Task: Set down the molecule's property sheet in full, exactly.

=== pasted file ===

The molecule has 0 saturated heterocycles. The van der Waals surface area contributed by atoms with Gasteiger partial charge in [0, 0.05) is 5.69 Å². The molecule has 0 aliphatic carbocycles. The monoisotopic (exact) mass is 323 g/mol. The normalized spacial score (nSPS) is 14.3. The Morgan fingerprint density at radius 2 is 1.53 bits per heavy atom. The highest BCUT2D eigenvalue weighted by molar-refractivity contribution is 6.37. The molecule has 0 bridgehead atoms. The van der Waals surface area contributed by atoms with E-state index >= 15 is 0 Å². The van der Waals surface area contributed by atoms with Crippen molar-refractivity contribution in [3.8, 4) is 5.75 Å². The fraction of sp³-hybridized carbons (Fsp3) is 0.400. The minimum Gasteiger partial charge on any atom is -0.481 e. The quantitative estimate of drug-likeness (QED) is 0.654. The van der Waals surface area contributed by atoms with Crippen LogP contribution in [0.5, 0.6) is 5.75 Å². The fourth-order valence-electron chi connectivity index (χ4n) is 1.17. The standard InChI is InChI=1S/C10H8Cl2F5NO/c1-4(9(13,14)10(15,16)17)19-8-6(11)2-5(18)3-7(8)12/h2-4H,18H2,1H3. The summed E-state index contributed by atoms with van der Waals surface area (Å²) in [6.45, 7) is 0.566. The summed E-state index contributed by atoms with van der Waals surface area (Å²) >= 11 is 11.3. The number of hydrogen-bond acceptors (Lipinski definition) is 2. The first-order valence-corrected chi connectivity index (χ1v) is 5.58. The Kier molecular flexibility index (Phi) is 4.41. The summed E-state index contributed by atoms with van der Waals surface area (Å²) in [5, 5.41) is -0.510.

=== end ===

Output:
The molecule has 0 saturated heterocycles. The van der Waals surface area contributed by atoms with Gasteiger partial charge in [0, 0.05) is 5.69 Å². The molecule has 0 aliphatic carbocycles. The monoisotopic (exact) mass is 323 g/mol. The normalized spacial score (nSPS) is 14.3. The Morgan fingerprint density at radius 2 is 1.53 bits per heavy atom. The highest BCUT2D eigenvalue weighted by molar-refractivity contribution is 6.37. The molecule has 0 bridgehead atoms. The van der Waals surface area contributed by atoms with E-state index >= 15 is 0 Å². The van der Waals surface area contributed by atoms with Crippen molar-refractivity contribution in [3.8, 4) is 5.75 Å². The fraction of sp³-hybridized carbons (Fsp3) is 0.400. The minimum Gasteiger partial charge on any atom is -0.481 e. The quantitative estimate of drug-likeness (QED) is 0.654. The van der Waals surface area contributed by atoms with Crippen LogP contribution in [0.5, 0.6) is 5.75 Å². The fourth-order valence-electron chi connectivity index (χ4n) is 1.17. The standard InChI is InChI=1S/C10H8Cl2F5NO/c1-4(9(13,14)10(15,16)17)19-8-6(11)2-5(18)3-7(8)12/h2-4H,18H2,1H3. The summed E-state index contributed by atoms with van der Waals surface area (Å²) in [6.45, 7) is 0.566. The summed E-state index contributed by atoms with van der Waals surface area (Å²) >= 11 is 11.3. The number of hydrogen-bond acceptors (Lipinski definition) is 2. The first-order valence-corrected chi connectivity index (χ1v) is 5.58. The Kier molecular flexibility index (Phi) is 4.41. The summed E-state index contributed by atoms with van der Waals surface area (Å²) in [5, 5.41) is -0.510.